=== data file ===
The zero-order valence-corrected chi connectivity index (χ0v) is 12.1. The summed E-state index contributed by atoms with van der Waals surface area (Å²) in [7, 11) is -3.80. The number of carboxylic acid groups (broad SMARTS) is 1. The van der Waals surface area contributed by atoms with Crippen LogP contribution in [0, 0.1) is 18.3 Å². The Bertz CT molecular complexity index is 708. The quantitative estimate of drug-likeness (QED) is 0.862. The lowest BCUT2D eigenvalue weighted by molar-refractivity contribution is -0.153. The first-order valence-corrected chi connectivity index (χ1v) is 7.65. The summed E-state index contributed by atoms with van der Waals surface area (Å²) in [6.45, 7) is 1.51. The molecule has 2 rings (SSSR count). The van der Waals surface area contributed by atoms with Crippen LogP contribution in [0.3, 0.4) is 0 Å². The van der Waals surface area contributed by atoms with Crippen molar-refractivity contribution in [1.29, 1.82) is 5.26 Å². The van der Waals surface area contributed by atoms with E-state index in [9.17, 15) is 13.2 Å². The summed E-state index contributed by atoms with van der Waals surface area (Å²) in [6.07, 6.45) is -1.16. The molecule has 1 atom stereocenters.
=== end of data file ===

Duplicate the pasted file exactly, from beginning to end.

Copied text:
The zero-order valence-corrected chi connectivity index (χ0v) is 12.1. The summed E-state index contributed by atoms with van der Waals surface area (Å²) in [7, 11) is -3.80. The number of carboxylic acid groups (broad SMARTS) is 1. The van der Waals surface area contributed by atoms with Crippen LogP contribution in [0, 0.1) is 18.3 Å². The Bertz CT molecular complexity index is 708. The quantitative estimate of drug-likeness (QED) is 0.862. The lowest BCUT2D eigenvalue weighted by molar-refractivity contribution is -0.153. The first-order valence-corrected chi connectivity index (χ1v) is 7.65. The summed E-state index contributed by atoms with van der Waals surface area (Å²) in [6.45, 7) is 1.51. The molecule has 2 rings (SSSR count). The van der Waals surface area contributed by atoms with Crippen LogP contribution in [0.3, 0.4) is 0 Å². The van der Waals surface area contributed by atoms with Crippen molar-refractivity contribution in [1.29, 1.82) is 5.26 Å². The van der Waals surface area contributed by atoms with E-state index in [9.17, 15) is 13.2 Å². The summed E-state index contributed by atoms with van der Waals surface area (Å²) in [6.07, 6.45) is -1.16. The molecule has 1 atom stereocenters.